General Lee Butler in Ottawa - 11 March

The four guest speakers, all from the United States, included General (Retired) Lee Butler, former Commander-in-Chief of the U.S. Strategic Command, with responsibility for all U.S. Air Force and U.S. Navy strategic nuclear forces.

Having spoken the previous afternoon to the Standing Committee on Foreign Affairs (SCFAIT), they spoke midmorning, March 11, 1999, to a Round Table convened by the Canadian Centre for Foreign Policy Development and the Canadian Network to Abolish Nuclear Weapons.

Butler – compactly built, and looking like an overly-serious 35-year-old – shared with us details of the “three-decade journey” at the end of which he came fully to “appreciate the truth that now makes me seem so odd_ And that is: we escaped the Cold War without a nuclear holocaust by some combination of skill, luck and divine intervention, and I suspect the latter in greatest proportion.”

Later, General Butler lists steps he took “to begin to walk back the nuclear path, in the interest that others might never go down that path again.” Among them were the cutting of $40 billion worth of nuclear weapons programs, removal of bombers from alert status, closing bases, cutting 75% of the targets from the nuclear war plan, disestablishing the Strategic Air Command. He goes on to say:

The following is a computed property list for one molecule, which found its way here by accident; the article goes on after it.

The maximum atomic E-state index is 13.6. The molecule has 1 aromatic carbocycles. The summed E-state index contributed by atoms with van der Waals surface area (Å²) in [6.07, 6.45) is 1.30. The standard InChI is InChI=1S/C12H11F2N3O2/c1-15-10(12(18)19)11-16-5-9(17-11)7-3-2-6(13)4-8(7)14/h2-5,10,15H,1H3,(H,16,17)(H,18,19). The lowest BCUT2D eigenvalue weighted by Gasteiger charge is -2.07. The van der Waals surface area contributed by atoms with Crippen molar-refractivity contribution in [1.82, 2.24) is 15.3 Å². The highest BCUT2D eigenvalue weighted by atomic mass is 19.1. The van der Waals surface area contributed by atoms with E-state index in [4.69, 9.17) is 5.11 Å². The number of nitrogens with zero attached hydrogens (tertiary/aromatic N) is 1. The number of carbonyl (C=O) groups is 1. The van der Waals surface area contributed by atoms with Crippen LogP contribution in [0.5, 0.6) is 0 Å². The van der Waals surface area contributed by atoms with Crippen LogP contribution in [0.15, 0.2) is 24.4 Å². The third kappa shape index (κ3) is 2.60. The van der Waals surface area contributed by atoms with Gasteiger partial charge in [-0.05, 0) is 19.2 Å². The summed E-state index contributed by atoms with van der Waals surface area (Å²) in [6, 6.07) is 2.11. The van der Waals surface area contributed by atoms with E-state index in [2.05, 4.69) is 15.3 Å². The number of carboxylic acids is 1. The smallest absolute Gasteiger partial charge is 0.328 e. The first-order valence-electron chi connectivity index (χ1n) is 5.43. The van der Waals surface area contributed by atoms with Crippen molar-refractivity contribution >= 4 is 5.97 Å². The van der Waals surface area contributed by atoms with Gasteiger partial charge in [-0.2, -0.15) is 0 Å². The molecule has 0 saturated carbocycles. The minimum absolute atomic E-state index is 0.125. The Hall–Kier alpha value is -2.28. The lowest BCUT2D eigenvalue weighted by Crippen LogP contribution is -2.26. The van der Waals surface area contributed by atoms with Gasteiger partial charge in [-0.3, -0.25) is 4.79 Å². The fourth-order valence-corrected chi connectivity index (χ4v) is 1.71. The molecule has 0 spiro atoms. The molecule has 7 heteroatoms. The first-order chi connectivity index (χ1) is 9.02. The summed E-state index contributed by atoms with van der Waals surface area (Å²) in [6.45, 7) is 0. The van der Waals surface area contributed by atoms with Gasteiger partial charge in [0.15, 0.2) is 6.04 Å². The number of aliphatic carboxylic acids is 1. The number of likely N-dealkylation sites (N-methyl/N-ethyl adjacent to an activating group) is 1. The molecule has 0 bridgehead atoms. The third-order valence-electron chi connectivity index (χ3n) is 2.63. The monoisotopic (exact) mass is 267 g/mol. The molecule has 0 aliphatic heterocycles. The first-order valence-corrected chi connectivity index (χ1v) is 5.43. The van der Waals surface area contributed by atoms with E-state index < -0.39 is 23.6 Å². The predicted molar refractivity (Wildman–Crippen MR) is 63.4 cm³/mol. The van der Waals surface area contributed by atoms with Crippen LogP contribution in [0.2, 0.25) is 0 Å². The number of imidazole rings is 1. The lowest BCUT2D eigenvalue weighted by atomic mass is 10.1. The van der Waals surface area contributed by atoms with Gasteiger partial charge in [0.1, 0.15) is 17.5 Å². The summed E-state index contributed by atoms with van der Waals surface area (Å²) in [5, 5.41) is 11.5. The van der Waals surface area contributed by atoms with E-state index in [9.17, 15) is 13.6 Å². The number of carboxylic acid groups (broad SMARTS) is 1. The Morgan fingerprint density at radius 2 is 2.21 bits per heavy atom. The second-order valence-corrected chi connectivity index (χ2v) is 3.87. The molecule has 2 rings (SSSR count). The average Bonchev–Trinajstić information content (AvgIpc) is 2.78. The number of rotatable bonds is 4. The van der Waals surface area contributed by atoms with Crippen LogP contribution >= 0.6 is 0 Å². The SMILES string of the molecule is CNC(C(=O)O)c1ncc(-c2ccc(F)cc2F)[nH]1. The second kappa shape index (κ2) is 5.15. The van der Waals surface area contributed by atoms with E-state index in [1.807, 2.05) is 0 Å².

As you can imagine, I went into retirement exactly five years ago with a sense of profound relief and gratitude. Relief that the most acute dangers of the Cold War were coming to a close, and gratitude that I had been given the opportunity to play some small role in eliminating those dangers. You can also imagine, then, my growing dismay, alarm and finally horror that “the creeping re-rationalization of nuclear weapons began”. The precious window of opportunity began to close, and now today United States nuclear policy is still very much that of 1984. That our forces with their hair-trigger postures are effectively the same as they have been since the height of the Cold War.

General Butler speaks of Russia as a nation in a perilous state, and continues:

NATO has been expanded up to its former borders, and Moscow has been put on notice that the United States is presumably prepared to abrogate the AMB treaty in the interest of deploying limited national ballistic missile defense. What a stunning outcome … This is an indictment. This is not a legacy worthy of the human race. This is not the world that I want to bequeath to my children and my grandchildren. It’s simply intolerable. This is above all a moral question.

Butler quotes:

one of my professional heroes – General Omar Bradley, who said on the occasion of his retirement, “We live in an age of nuclear giants and ethical infants, in a world that has achieved brilliance without wisdom, power without conscience. We have solved the mystery of the atom and forgotten the lessons of the Sermon on the Mount. We know more about war than we know about peace, more about dying than we know about living.”

He adds:

We have a priceless opportunity to elevate, to nudge higher, the bar of decent, civilized behaviour, to expand the rule of law, and to learn to live on this planet with mutual respect and dignity. This is an opportunity we must not lose. My concern was such that I could not sit in silent acquiescence to the current folly.

The full text is on the (old) Science for Peace website (www.math.yorku.ca/sfp/). The entire roundtable is on a do-not-copy videotape, from CPAC, as is the session of 10 March before SCFAIT.

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